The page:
Back to the beans! They are all in varying stages since I’ve been succession planting them to get a higher yield of beans. Succession planting is when you plant the seeds at varying points to get a consistent yield/harvest. Since I want to use the pinto beans dried out for frijoles, I’m going to let the entire plant grow and dry out (they’ll look yellow when they’re completely dried out). For the green beans since I want to use them fresh, I’ll pick them while they’re green. Stir fry anyone?
Arugula – another VERY easy plant to manage. I transplanted the arugula in the 5-gallon bucket and they’ve really taken off. Because the roof is sunny with a little shade (from the building next door), the arugula has been trying to flower. Whenever this happens, the plant is trying to seed and it’ll result in a dormant state, so pluck those flowers off and throw them out, or give it a taste? I tasted a bit of the arugula and it has a delicious nutty/spicy flavor to it. Can’t wait to make salads from it sometime soon!
Kale – the kale is healthy and alive, however it’s been quite slow to grow. We’ll see how she does. I’m thinking she likes the cooler weather best.
Green Basil – the basil seeds had a very slow start and I’d almost given up on it, but have faith! The basil is now flourishing. I have so much basil – pesto anyone?? This is another plant that wants to flower and go into a dormant state due to the extreme direct sun on the roof. I’ve been plucking the flowers off and that seems to do the trick. Although I may let one flower, so that I can harvest some basil seeds :)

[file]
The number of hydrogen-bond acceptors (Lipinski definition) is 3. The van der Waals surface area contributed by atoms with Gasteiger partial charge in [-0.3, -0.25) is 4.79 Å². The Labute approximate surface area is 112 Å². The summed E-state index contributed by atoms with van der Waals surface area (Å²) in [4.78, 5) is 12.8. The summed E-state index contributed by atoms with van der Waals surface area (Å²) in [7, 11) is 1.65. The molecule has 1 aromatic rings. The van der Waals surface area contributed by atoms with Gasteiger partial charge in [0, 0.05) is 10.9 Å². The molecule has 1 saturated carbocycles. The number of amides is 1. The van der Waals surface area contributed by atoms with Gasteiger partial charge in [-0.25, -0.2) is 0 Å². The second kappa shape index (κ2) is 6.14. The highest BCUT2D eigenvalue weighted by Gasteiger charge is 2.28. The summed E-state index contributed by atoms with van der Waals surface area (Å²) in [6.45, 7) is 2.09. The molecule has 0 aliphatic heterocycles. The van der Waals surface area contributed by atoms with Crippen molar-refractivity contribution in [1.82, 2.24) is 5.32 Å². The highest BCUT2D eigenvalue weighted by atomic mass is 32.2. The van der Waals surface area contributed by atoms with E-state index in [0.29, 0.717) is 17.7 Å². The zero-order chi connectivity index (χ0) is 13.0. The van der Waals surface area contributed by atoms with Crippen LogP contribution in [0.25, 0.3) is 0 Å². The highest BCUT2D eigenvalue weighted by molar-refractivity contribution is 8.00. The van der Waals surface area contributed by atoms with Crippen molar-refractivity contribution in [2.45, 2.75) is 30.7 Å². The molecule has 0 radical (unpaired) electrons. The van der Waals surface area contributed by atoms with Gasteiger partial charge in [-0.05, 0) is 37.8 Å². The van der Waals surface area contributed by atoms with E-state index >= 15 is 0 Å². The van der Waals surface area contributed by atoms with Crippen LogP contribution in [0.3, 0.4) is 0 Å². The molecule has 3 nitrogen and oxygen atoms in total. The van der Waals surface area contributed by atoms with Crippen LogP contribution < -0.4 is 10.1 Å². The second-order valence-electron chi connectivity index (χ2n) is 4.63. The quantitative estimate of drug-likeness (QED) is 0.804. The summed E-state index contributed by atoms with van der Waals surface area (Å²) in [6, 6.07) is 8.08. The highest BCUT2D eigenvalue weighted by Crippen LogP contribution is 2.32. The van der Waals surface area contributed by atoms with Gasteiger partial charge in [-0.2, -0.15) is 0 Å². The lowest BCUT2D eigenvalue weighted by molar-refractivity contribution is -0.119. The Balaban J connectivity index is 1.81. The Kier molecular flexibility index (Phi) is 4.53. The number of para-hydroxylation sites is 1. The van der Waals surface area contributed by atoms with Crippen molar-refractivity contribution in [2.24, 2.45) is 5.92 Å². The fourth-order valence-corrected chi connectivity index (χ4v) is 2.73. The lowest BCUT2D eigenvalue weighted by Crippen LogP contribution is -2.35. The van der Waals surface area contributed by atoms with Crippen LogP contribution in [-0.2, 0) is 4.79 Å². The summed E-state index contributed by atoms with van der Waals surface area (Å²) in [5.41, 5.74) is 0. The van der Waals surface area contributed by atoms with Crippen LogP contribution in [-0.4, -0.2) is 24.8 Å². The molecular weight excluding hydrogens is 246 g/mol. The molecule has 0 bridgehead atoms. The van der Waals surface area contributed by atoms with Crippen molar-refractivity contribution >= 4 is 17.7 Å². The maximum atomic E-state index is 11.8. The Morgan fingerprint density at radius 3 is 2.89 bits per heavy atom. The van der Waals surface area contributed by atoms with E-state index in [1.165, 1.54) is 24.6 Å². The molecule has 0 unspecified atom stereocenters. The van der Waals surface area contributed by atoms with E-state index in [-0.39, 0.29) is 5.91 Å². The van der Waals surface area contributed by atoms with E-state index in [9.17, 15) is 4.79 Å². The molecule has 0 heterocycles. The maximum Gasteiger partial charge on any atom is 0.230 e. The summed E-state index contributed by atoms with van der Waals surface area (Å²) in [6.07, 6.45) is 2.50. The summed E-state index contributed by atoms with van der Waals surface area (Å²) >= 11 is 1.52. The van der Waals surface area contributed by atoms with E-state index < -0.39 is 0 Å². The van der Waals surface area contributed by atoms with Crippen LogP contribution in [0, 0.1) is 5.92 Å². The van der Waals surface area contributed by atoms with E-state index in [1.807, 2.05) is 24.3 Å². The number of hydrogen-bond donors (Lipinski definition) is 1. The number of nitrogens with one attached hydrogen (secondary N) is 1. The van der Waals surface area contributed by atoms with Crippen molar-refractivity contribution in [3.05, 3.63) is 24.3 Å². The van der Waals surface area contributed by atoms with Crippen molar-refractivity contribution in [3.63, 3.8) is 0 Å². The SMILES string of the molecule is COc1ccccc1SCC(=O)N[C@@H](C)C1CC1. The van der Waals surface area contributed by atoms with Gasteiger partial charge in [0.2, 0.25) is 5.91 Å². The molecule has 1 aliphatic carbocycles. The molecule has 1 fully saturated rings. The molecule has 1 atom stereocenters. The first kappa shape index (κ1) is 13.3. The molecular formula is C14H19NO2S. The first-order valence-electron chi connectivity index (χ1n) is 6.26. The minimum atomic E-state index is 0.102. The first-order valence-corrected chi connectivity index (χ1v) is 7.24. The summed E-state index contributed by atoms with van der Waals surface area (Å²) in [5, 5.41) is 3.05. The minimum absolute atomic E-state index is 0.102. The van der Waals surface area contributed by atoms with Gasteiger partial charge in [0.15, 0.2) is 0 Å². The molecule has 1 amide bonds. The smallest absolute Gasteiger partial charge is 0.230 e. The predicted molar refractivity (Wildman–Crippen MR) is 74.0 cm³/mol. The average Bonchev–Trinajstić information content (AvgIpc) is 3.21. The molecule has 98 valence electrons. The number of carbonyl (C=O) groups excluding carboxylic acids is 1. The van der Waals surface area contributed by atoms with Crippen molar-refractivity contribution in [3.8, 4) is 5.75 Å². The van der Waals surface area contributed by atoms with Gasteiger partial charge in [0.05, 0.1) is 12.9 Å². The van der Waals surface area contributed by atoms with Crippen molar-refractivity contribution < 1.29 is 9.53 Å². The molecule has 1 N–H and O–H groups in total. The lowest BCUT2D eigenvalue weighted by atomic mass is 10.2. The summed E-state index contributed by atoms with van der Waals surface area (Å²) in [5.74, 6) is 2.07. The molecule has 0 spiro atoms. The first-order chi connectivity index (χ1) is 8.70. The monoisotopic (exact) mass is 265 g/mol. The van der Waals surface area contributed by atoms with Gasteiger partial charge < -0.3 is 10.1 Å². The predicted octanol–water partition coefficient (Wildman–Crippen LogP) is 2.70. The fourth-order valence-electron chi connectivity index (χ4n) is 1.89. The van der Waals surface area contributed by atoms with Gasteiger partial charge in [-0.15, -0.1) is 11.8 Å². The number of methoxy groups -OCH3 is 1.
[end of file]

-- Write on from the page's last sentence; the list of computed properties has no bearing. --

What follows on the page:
Purple Basil – this plant I had trouble germinating at first, but once it got started it seems to be growing just fine. It’s not growing as quickly as it’s green cousin, but it’s growing nonetheless. Some of the leaves are starting to turn green, which I assume is due to the direct sunlight. It’s a cute little plant!
French Lavender – I bought this plant (along with the Mojito Mint) from a plant store called Wild Yarrow Farm in Union Square. Also a pro-tip – you can purchase starter plants with EBT at the NY farmer’s markets because it counts as a food. Lavender is my favorite scent, so I’m hoping to get some beautiful flowers soon. Typically lavender does better a year after planting it, so I’m excited to see how she does in the years to come.
Mojito Mint – This is another one I bought at Union Square. It’s been a very healthy plant that’s quickly multiplying when it lays down in the soil (new growth shoots up). I have it trellising up a stick and it smells AMAZING.
Cilantro – the cilantro started off very strong indoors, but due to the direct sunlight on the roof it’s been quickly flowering and seeding (more so than the other plants). I decided to let it do it’s thing – time to harvest some seeds! Next year if I plant cilantro I’ll have to make sure it’s properly shaded to avoid seeding.
I’ve been brainstorming ways to make the roof more comfy/welcoming. So now there are twinkling lights and next I’m going to look into some seating and potentially buying another rug. That’s about it for my rooftop update. Have any questions? Feel free to email me firstname.lastname@example.org. I’m by no means an experienced gardener, but I’m learning a lot about the unique challenges with building a rooftop garden. Cheers and happy gardening.